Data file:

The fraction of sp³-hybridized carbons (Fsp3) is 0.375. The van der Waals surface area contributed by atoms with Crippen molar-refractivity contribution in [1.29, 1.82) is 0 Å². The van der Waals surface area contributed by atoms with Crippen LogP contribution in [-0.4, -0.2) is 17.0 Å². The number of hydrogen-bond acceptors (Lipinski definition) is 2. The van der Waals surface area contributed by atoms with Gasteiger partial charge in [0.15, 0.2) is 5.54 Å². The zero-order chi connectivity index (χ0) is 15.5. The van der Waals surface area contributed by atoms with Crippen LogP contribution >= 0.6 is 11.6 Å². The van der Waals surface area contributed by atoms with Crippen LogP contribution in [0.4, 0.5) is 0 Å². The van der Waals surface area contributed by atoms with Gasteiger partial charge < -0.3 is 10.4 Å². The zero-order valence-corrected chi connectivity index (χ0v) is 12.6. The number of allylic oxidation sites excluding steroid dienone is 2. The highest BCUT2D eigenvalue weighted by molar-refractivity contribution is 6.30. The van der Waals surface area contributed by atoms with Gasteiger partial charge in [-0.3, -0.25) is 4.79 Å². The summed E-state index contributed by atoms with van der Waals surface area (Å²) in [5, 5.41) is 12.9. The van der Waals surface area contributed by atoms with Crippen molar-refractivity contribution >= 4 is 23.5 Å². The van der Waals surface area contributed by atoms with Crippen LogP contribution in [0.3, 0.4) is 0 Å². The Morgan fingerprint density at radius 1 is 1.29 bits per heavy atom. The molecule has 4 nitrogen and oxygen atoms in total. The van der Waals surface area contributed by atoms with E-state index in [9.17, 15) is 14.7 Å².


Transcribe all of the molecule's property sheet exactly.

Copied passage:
The fraction of sp³-hybridized carbons (Fsp3) is 0.375. The van der Waals surface area contributed by atoms with Crippen molar-refractivity contribution in [1.29, 1.82) is 0 Å². The van der Waals surface area contributed by atoms with Crippen LogP contribution in [-0.4, -0.2) is 17.0 Å². The number of hydrogen-bond acceptors (Lipinski definition) is 2. The van der Waals surface area contributed by atoms with Gasteiger partial charge in [0.15, 0.2) is 5.54 Å². The zero-order chi connectivity index (χ0) is 15.5. The van der Waals surface area contributed by atoms with Crippen LogP contribution >= 0.6 is 11.6 Å². The van der Waals surface area contributed by atoms with Crippen LogP contribution in [0.4, 0.5) is 0 Å². The van der Waals surface area contributed by atoms with Gasteiger partial charge < -0.3 is 10.4 Å². The zero-order valence-corrected chi connectivity index (χ0v) is 12.6. The number of allylic oxidation sites excluding steroid dienone is 2. The highest BCUT2D eigenvalue weighted by molar-refractivity contribution is 6.30. The van der Waals surface area contributed by atoms with Gasteiger partial charge in [-0.3, -0.25) is 4.79 Å². The summed E-state index contributed by atoms with van der Waals surface area (Å²) in [5, 5.41) is 12.9. The van der Waals surface area contributed by atoms with Crippen molar-refractivity contribution >= 4 is 23.5 Å². The van der Waals surface area contributed by atoms with Crippen LogP contribution in [0.3, 0.4) is 0 Å². The Morgan fingerprint density at radius 1 is 1.29 bits per heavy atom. The molecule has 4 nitrogen and oxygen atoms in total. The van der Waals surface area contributed by atoms with E-state index in [9.17, 15) is 14.7 Å².